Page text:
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US Leadership in International Trade: Recalibration or Retreat?

 
 

Trans-Pacific View author Mercy Kuo regularly engages subject-matter experts, policy practitioners, and strategic thinkers across the globe for their diverse insights into U.S. Asia policy. This conversation with Ambassador Rufus Yerxa president of the National Foreign Trade Council (NFTC) and deputy director general of the WTO from 2002 to 2013 is the 126th in “The Trans-Pacific View Insight Series.” 

Is the U.S. retreating from or recalibrating its leadership role in international trade?

There is clearly a significant danger for the United States and for world trade generally if the Trump administration applies its concept of economic nationalism in the wrong way – by building trade barriers in sectors where we are uncompetitive, withdrawing from our trade alliances, or starting trade wars with excessive use of unilateral tariffs or other forms of trade retaliation. The dangers are three-fold: first, we will be turning inward and losing our competitiveness; second, by shelving our existing preferential free-trade arrangements just when our competitors are expanding theirs, we will lose our competitive position in export markets; and third, by abandoning WTO principles and acting unilaterally, we will make it more likely that other countries will write global trade standards without us and further isolate us from the global economy.

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So far, the Trump administration’s rhetoric on this idea of economic nationalism has far exceeded its actions. But the administration’s worrying belief in mercantilist trade polices as a panacea for all our economic ills runs the risk of moving our country decisively in the direction outlined above. In the end, such a philosophy may cause our economy and our workers far more harm than good. American industries are willing to support a tougher line on enforcement of trade rules, as well as a more resolute stand against the nationalistic, unfair trade, and investment policies of China. But these things need to be done in the context of our broader support for the open trading system we led the world in building. If we send the signal that we do not believe in that system – even though it is there because of our leadership – we will lose the support we have built over 70 years for free and fair trade, and with it we will lose our leverage to shape the future of globalization.

What might the World Trade Organization (WTO) look like without U.S. involvement?

It is not a very pretty thought. The WTO system was designed to reflect core U.S. values, such as non-discrimination, transparency, and respect for the rule of law. These values are embedded in the organization’s rules, and help to commit other countries to the basic ideals of free market economics that America was built upon. For example, the WTO has some fairly effective rules about subsidy practices, dumping, and non-tariff measures (such as technical barriers to trade). These are important safeguards for U.S. industries.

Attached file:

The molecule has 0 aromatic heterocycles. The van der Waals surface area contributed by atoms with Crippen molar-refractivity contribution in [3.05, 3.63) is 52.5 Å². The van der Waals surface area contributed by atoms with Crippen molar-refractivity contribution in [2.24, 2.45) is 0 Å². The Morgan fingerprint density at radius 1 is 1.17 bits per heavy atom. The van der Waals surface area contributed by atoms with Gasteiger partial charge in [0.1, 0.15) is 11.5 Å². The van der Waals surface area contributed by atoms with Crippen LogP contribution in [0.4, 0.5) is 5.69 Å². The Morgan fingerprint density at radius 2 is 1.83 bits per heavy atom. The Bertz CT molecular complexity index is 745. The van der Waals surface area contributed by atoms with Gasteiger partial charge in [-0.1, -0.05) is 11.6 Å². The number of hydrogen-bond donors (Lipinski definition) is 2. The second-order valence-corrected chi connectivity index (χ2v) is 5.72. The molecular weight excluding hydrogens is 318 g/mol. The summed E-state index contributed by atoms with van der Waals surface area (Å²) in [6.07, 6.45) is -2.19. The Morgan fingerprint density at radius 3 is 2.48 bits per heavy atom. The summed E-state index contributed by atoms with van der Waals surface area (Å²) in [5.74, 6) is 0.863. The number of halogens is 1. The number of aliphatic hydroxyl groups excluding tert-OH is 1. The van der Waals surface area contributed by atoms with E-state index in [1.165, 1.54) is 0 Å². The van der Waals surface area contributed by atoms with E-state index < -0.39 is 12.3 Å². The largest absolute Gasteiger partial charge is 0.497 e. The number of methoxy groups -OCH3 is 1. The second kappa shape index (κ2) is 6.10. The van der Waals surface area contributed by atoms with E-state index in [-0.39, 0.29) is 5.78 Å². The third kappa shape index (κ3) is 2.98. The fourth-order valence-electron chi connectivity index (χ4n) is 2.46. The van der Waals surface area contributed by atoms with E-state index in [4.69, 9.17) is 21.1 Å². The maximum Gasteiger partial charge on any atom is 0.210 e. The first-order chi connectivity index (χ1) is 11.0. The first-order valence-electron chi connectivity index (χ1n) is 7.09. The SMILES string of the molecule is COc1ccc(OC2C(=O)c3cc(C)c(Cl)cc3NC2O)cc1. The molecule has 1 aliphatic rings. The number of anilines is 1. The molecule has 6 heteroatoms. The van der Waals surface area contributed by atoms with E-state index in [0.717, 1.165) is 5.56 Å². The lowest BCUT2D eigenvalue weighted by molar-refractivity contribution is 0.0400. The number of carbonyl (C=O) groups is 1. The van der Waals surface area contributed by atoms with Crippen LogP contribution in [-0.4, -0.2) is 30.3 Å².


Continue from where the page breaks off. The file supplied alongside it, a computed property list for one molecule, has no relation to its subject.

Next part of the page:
For the U.S. to disengage from the WTO system, particularly at this critical moment in the globalization process, would leave the door open for politically influential countries such as China and Russia to push a trade model based much more on state-run capitalism and authoritarian economics than on our free market principles. This could pose a long-term problem that could take decades to repair. In fact, it took decades for us to push the Europeans in the right direction on state intervention, and the WTO’s predecessor, the GATT, was an important tool in that effort. Now the Europeans have a respectable state aids code and have adopted far greater discipline on agriculture subsidies. But if China, Russia, and others with less attachment to free market economics become the dominant force in the WTO, the Europeans themselves could be drawn back towards their earlier model, just as a matter of survival! That would not be a good world for Americans.

What is your outlook on the U.S. administration’s efforts to renegotiate NAFTA?

There is both good and bad news. The industries I represent are strong supporters of NAFTA, but they are also supportive of efforts to modernize this 23 year-old agreement and make it more relevant to the new world economy. There has been progress in making some of the improvements we support in areas such as e-commerce, digital trade, customs, trade facilitation, services, and energy. However, there are deadlocks in a number of other areas, and regrettably, most are caused by proposals that U.S. negotiators have put on the table. Most of them make NAFTA a more restrictive agreement with fewer opportunities to trade freely in North America, rather than expanding trade. In the autos and textiles sector, for example, the USTR has put proposals on the table on “rules of origin” that would severely restrict the U.S. auto industry and harm its global competitiveness. The U.S. has made similarly regressive proposals in areas such as procurement and dispute settlement. We have strongly opposed these U.S. proposals, and ironically so have our two NAFTA partners.